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title = "The effect of endothelin-1 levels on skin flap survival",
abstract = "A vasospasm in the microvascular circulation can be a cause of flap necrosis, and to maintain flap circulation the vascular endothelium plays an important role in regulating the vascular tone by producing vasodilating and vasoconstricting factors. In this latter regard, endothelin-1 (ET-1), a 21 amino acid polypeptide of the vascular endothelium, is reported to be one of the most potent vasoconstrictors. Therefore, to elucidate the causes for flap necrosis, the authors have evaluated the effect of ET-1 on flap survival by investigating time course changes in the ET-1 levels in skin flap of the rat back. The level and distribution of ET-1 in the flap tissue were initially assessed, and it was found that during the first 3 hours after flap elevation, the ET-1 levels in the flaps were significantly lower than their baseline ET-1 values. However, from the 6 hours onwards, the ET-1 level began to increase, reaching at 24 hours a level that was 180{\%} of the 0 hour level in terms of the absolute amount (about 140{\%} of the content per unit weight). Then, the ET-1 level peaked at 24 hours and maintained this level thereafter. The authors feel that the low ET-1 levels observed during the first 3 hours are probably attributable to a temporary ET-1 release from the flap tissue or to a temporarily reduced ET-1 production, caused by the stress associated with flap elevation. From 6 hours onwards, however, the ET-1 levels of the flap base significantly increased, whereas the ET-1 levels at the flap periphery presented no remarkable changes. These results suggest that ET-1, especially ET-1 produced in the flap base, exerts a major effects on the flap microcirculation. On investigating the sites of ET-1 production, it was found that the ET-1 level at 0 hour did not differ among the 3 segments of the flap. Over the subsequent 6 hours, however, the ET-1 levels in the flap periphery increased significantly and then returned to a level approximating the 0 hour level. At the flap base, the ET-1 levels initially showed no decrease but then increased significantly from the 6 hours onwards. These results suggest that ET-1 exerts a major effect on the microcirculation, and that the ET-1 produced in the flap base regulates the blood flow to the distal region of the flap, which is important for flap survival. Vasoconstriction induced by ET-1 is characterized by sausage-like vasospasms that hemodynamically promote a turbulent flow at the exit, thereby enhancing platelet aggregation in association with changes in the production of bioactive substances. The authors are now investigating other factors that may affect flap survival by analyzing changes in the flap blood flow and the levels of other vasoactive substances in the flap, to determine whether some chemical delay may be the cause of skin flap necrosis.",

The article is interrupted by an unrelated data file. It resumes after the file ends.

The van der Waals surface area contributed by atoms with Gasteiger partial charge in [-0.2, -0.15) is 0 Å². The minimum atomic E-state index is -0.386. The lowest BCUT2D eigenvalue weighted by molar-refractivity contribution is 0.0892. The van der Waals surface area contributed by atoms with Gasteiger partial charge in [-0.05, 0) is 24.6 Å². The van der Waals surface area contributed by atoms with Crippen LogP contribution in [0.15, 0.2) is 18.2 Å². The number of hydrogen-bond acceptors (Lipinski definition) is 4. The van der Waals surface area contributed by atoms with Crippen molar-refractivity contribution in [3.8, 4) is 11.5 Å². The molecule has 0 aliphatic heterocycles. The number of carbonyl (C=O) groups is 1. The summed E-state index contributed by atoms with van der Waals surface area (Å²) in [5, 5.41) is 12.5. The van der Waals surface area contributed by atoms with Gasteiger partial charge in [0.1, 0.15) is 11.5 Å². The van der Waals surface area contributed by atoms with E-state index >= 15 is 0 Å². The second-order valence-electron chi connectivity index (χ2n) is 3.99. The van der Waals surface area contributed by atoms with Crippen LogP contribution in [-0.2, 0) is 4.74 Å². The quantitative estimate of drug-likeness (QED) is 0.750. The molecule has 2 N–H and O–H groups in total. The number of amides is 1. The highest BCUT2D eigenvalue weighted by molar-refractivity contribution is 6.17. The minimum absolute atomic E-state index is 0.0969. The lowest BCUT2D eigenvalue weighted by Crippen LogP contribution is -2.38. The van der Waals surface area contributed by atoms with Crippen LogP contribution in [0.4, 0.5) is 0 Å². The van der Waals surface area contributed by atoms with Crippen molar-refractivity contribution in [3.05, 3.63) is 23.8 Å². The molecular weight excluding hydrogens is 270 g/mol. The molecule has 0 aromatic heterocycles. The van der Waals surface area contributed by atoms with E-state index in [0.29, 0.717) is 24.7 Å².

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T1 - The effect of endothelin-1 levels on skin flap survival

AU - Tane, N.

AU - Inoue, H.

AU - Aihara, M.

AU - Ohshima, H.

AU - Matsuzaki, K.

AU - Ishida, H.

PY - 1995

Y1 - 1995